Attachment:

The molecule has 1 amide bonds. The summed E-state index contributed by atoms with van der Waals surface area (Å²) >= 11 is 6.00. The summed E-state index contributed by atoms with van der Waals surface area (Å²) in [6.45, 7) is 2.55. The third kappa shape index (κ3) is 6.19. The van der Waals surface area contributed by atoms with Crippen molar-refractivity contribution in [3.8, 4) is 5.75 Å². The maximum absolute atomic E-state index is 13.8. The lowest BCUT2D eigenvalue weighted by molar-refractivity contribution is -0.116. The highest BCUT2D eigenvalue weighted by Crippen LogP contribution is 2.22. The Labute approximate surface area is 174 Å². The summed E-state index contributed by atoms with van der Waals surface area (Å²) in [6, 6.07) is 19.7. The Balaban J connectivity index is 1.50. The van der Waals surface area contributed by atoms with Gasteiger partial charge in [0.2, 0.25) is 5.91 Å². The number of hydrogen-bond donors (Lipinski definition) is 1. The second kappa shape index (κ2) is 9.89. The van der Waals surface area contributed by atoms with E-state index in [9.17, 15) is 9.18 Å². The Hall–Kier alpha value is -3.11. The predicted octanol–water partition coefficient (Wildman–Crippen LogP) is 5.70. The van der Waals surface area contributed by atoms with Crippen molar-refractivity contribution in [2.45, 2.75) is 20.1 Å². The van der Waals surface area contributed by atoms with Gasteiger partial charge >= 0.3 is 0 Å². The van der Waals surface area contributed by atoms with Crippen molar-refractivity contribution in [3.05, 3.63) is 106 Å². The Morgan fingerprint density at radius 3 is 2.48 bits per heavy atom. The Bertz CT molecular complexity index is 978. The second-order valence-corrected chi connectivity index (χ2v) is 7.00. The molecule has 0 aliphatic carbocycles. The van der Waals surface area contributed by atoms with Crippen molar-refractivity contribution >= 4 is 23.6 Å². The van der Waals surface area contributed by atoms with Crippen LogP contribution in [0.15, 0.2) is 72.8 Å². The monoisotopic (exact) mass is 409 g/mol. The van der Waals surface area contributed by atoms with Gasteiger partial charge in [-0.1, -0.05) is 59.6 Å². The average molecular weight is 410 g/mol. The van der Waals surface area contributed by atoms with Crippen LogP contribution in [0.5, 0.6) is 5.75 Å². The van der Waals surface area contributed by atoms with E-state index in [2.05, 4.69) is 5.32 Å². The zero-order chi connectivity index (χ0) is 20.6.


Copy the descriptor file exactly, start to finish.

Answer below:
The molecule has 1 amide bonds. The summed E-state index contributed by atoms with van der Waals surface area (Å²) >= 11 is 6.00. The summed E-state index contributed by atoms with van der Waals surface area (Å²) in [6.45, 7) is 2.55. The third kappa shape index (κ3) is 6.19. The van der Waals surface area contributed by atoms with Crippen molar-refractivity contribution in [3.8, 4) is 5.75 Å². The maximum absolute atomic E-state index is 13.8. The lowest BCUT2D eigenvalue weighted by molar-refractivity contribution is -0.116. The highest BCUT2D eigenvalue weighted by Crippen LogP contribution is 2.22. The Labute approximate surface area is 174 Å². The summed E-state index contributed by atoms with van der Waals surface area (Å²) in [6, 6.07) is 19.7. The Balaban J connectivity index is 1.50. The van der Waals surface area contributed by atoms with Gasteiger partial charge in [0.2, 0.25) is 5.91 Å². The number of hydrogen-bond donors (Lipinski definition) is 1. The second kappa shape index (κ2) is 9.89. The van der Waals surface area contributed by atoms with E-state index in [9.17, 15) is 9.18 Å². The Hall–Kier alpha value is -3.11. The predicted octanol–water partition coefficient (Wildman–Crippen LogP) is 5.70. The van der Waals surface area contributed by atoms with Crippen molar-refractivity contribution in [2.45, 2.75) is 20.1 Å². The van der Waals surface area contributed by atoms with Gasteiger partial charge >= 0.3 is 0 Å². The van der Waals surface area contributed by atoms with Crippen molar-refractivity contribution in [3.05, 3.63) is 106 Å². The Morgan fingerprint density at radius 3 is 2.48 bits per heavy atom. The Bertz CT molecular complexity index is 978. The second-order valence-corrected chi connectivity index (χ2v) is 7.00. The molecule has 0 aliphatic carbocycles. The van der Waals surface area contributed by atoms with Crippen molar-refractivity contribution >= 4 is 23.6 Å². The van der Waals surface area contributed by atoms with Crippen LogP contribution in [0.15, 0.2) is 72.8 Å². The monoisotopic (exact) mass is 409 g/mol. The van der Waals surface area contributed by atoms with Gasteiger partial charge in [-0.1, -0.05) is 59.6 Å². The average molecular weight is 410 g/mol. The van der Waals surface area contributed by atoms with Crippen LogP contribution in [0.5, 0.6) is 5.75 Å². The van der Waals surface area contributed by atoms with E-state index in [2.05, 4.69) is 5.32 Å². The zero-order chi connectivity index (χ0) is 20.6.